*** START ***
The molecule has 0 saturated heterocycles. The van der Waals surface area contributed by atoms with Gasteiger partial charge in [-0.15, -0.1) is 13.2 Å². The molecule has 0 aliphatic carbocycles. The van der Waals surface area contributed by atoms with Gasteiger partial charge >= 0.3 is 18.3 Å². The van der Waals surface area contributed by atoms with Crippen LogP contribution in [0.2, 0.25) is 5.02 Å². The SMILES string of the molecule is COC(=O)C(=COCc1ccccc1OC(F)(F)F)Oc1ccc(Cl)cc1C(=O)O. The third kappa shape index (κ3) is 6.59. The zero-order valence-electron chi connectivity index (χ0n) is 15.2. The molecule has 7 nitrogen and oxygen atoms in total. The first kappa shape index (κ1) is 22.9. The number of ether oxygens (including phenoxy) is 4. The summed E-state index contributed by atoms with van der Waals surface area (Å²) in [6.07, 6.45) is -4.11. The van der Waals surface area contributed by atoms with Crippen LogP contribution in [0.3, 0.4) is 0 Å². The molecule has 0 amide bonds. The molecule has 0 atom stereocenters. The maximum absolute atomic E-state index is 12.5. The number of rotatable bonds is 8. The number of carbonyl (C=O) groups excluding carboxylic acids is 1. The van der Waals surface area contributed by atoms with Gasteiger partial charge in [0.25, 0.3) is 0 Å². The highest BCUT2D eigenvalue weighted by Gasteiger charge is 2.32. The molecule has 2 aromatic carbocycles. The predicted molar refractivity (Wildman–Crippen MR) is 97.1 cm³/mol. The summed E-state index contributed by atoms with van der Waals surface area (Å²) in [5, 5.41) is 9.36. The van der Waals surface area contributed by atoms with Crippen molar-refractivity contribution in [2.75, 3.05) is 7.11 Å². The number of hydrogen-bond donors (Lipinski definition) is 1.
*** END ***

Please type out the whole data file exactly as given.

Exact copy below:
The molecule has 0 saturated heterocycles. The van der Waals surface area contributed by atoms with Gasteiger partial charge in [-0.15, -0.1) is 13.2 Å². The molecule has 0 aliphatic carbocycles. The van der Waals surface area contributed by atoms with Gasteiger partial charge >= 0.3 is 18.3 Å². The van der Waals surface area contributed by atoms with Crippen LogP contribution in [0.2, 0.25) is 5.02 Å². The SMILES string of the molecule is COC(=O)C(=COCc1ccccc1OC(F)(F)F)Oc1ccc(Cl)cc1C(=O)O. The third kappa shape index (κ3) is 6.59. The zero-order valence-electron chi connectivity index (χ0n) is 15.2. The molecule has 7 nitrogen and oxygen atoms in total. The first kappa shape index (κ1) is 22.9. The number of ether oxygens (including phenoxy) is 4. The summed E-state index contributed by atoms with van der Waals surface area (Å²) in [6.07, 6.45) is -4.11. The van der Waals surface area contributed by atoms with Crippen LogP contribution in [0.3, 0.4) is 0 Å². The molecule has 0 amide bonds. The molecule has 0 atom stereocenters. The maximum absolute atomic E-state index is 12.5. The number of rotatable bonds is 8. The number of carbonyl (C=O) groups excluding carboxylic acids is 1. The van der Waals surface area contributed by atoms with Gasteiger partial charge in [0.25, 0.3) is 0 Å². The highest BCUT2D eigenvalue weighted by Gasteiger charge is 2.32. The molecule has 2 aromatic carbocycles. The predicted molar refractivity (Wildman–Crippen MR) is 97.1 cm³/mol. The summed E-state index contributed by atoms with van der Waals surface area (Å²) in [5, 5.41) is 9.36. The van der Waals surface area contributed by atoms with Crippen molar-refractivity contribution in [2.75, 3.05) is 7.11 Å². The number of hydrogen-bond donors (Lipinski definition) is 1.